Though I don’t have much time to write blog posts these days, I have come across interesting videos that I find meaningful. This is one:
This Sunday morning practice is designed for those new to yoga. The practice will focus on proper alignment, gentle stretching to avoid stiffness and asanas (poses) to improve balance and flexibility.
February 19, 2017
Burke Mountain Clubhouse
9:00 ~ 10:15 am
$10.00/session per person
I hope you can join me!
I have an opportunity to substitute teach for the lovely Jen Grant on January 28, 2017.
I will be at the Trail2Wellness Spa in East Burke from 9-10 am, offering a gentle yoga class.
Cost is $15.00. Please join me!
Lately I’ve been giving a lot of thought to my youngest son as he prepares to celebrate his 32nd birthday. At a recent gathering I chatted with a young father about his toddler and what he has in store over the next few years. This young man spoke tenderly of his excitement at the creativity and inquisitiveness that he knew his young son was about to embark upon, and his musings took me by the hand and down a path of reflections of my Asa as a young child.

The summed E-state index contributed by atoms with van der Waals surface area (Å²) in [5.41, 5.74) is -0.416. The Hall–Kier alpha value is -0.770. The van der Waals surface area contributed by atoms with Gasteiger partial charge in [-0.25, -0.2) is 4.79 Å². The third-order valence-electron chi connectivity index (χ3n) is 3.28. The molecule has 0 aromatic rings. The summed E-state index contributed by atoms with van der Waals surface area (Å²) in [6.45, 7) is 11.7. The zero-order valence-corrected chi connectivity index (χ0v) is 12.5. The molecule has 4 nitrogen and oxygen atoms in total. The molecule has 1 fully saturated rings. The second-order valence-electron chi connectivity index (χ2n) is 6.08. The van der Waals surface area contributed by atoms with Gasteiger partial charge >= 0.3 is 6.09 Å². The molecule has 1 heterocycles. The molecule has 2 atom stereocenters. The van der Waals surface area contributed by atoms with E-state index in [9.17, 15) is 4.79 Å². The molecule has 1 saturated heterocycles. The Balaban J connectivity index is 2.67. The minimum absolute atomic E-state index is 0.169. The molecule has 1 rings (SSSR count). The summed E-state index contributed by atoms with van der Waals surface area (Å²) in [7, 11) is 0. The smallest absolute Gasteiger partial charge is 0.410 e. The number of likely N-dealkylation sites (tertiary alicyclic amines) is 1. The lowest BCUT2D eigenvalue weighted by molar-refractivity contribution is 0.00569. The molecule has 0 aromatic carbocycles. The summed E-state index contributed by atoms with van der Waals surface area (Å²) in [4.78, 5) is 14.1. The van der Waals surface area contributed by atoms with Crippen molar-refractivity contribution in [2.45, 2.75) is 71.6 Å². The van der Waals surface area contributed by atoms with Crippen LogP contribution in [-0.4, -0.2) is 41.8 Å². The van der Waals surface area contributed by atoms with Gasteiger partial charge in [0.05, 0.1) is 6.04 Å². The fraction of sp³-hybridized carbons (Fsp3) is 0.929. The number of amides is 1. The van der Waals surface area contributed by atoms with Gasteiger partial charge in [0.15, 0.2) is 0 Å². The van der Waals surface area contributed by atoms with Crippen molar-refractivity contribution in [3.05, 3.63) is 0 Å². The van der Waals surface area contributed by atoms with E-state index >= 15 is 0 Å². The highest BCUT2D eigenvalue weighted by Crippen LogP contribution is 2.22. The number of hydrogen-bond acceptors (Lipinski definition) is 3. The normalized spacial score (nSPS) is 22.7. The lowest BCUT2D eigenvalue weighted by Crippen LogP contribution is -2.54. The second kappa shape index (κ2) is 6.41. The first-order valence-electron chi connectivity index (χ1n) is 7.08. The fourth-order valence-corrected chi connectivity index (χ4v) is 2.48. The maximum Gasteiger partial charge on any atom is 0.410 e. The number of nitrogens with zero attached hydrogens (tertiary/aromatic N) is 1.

Over his 32 years he has given me an abundance of precious moments, but as a toddler he had me laughing with not only humor but amazement, and crying with joy and wonder. In my walk down that reflective path I recalled the period of time when I was in graduate school and writing papers often. We had an electric typewriter, which three-year-old Asa was infatuated with. In between my paper writing, Asa would want to do his own writing, so I would make a big show of putting a blank paper into the typewriter and let him ‘write’. He would tap tap tap on the keys for several minutes, and then whip the page out enthusiastically while shouting “Read it to me, read it to me!” So, I would look carefully at his page of typographical gibberish and make up a story, pretending to read it as if they were words he had actually typed on the page. He sat spellbound, listening to what he believed he had created himself. Pleased with himself, he would want to write again, and again, and again. Each time, over several days, he fell for my innocent deceptions. And then one day. . .the tables turned. Again, he sat tap tap tapping on the keys, creating a new masterpiece. On this day he excitedly pulled the page from the typewriter asking me to “Read it, read it!” Again, I began to ‘read’ his story as I made up my own silly bit of fiction to entertain him. This time, however, he chubby little face looked so disappointed. I couldn’t imagine why this story, not much varied from so many others I’d made up recently should not please him. When I asked him what was the matter he blubbered, “That’s not what I wrote!” Oh, no, I thought. Now what will I do? “Oh my goodness, I guess Mommy forgot how to read, so you will have to read it to me,” I squealed. “I can’t wait to hear your story.” He hesitated, not sure he could trust me, while I held my breath, hoping he’d fall for this new deception. After a few seconds he took the paper, smiled confidently and began to read his story.